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Monthly Archives: December 2009

Happy New Year, Blog Break & Request for Help

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I hope everyone had a wonderful and blessed Christmas and that you have a great new year!

2009 has been quite a year for me… and I am ready to move on to 2010, praying that it is a year filled with blessing, shalom, and reconciliation!

I have been chronicling 2009 (or at least the last 7 months of it) on this blog with almost daily posts.  I appreciate all of you who read it regularly and especially those of you who comment and/or email me directly with your thoughts, encouragement and friendship.  It has been quite a journey so far and I am thankful that you all are on it with me.

Three quick notes…

First, I am going to take a blog break from today through the first week of January.  I am going to be unplugging, spending time with family, and just relaxing a bit.  I will start posting again in early January.

Second, in the meantime, I would love some help.  I would love to hear from you as to questions you have for me, issues you would like to see addressed on this blog, etc.  I will try to address and answer everything and nothing is off limits.  You can leave a comment here or use the “Ask Me” link above.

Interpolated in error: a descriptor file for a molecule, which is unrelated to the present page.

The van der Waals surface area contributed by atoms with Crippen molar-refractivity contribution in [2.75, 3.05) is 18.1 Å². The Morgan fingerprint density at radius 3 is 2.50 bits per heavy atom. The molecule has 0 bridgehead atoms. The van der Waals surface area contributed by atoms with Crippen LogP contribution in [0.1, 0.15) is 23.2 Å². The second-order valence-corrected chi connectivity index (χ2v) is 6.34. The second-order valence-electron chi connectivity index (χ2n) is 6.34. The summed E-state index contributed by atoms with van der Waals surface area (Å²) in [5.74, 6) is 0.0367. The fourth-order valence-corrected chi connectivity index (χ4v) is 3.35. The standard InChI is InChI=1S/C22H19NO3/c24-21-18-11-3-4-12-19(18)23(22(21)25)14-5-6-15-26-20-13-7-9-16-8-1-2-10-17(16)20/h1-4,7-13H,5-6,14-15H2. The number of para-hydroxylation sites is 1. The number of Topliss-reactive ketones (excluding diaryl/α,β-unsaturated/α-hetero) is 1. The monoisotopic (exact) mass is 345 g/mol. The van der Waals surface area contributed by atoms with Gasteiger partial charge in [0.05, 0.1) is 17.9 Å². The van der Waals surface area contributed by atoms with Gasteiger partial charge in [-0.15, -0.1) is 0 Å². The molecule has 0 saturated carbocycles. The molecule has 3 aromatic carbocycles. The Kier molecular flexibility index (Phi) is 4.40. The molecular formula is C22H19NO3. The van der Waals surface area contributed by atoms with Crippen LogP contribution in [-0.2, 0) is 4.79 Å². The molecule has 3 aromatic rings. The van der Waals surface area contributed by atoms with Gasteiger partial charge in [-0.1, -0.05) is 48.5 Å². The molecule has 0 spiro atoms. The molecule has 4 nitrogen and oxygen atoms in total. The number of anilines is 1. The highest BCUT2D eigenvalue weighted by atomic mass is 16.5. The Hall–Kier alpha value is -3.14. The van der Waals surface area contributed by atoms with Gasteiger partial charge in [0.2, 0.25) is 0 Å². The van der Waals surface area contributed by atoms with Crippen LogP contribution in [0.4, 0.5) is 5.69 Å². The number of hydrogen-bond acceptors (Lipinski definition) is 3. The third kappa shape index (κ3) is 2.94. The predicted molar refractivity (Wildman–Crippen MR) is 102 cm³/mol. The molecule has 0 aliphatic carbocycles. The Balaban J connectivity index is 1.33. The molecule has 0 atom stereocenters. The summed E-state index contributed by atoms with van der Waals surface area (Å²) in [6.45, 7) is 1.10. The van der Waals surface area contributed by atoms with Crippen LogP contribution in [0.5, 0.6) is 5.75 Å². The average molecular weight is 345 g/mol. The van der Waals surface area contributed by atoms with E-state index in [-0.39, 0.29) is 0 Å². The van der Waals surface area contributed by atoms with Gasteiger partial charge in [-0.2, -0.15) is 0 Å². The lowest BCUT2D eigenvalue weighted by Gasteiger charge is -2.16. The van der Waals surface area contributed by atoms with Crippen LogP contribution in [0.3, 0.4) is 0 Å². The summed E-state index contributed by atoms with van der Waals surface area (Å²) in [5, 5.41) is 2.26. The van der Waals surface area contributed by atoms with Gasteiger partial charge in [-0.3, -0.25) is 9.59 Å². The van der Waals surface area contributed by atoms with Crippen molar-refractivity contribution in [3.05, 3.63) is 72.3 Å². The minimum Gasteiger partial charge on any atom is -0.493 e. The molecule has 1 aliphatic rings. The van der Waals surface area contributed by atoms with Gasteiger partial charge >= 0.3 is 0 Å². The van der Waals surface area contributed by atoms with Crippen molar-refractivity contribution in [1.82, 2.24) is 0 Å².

Third, if you are a regular (or semi-regular) reader here at FaithAutopsy.com, and you have your own blog, I would love to be reading it.  Please leave your blog address in the comments — and feel free to leave your Twitter or Facebook info as well.

Thanks and Happy New Year!

 
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Posted by on December 26, 2009 in Uncategorized

 

The Christmas Story

 
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Posted by on December 25, 2009 in Uncategorized

 

Christmas Means

Christmas means… 

Second Chances.

And that

is

Good News.

 
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Posted by on December 25, 2009 in Uncategorized

 

A Sermon for Christmas Day

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I love good preaching.  More than anything else, it points me towards Jesus, encourages me to worship, and disciples me.  This is one of the best Christmas sermons I have ever heard.  It was delivered by my friend Vince Gierer, who is now Lead Pastor at St. Paul’s Collegiate Church, last year as part of the Imagine Christmas service.

Take some time this Christmas to reflect on the miracle of Christmas… and listen to Vince’s message.  It will bless you!

Merry Christmas everyone!

 
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Posted by on December 25, 2009 in Uncategorized

 

Christmas Eve Message: MLK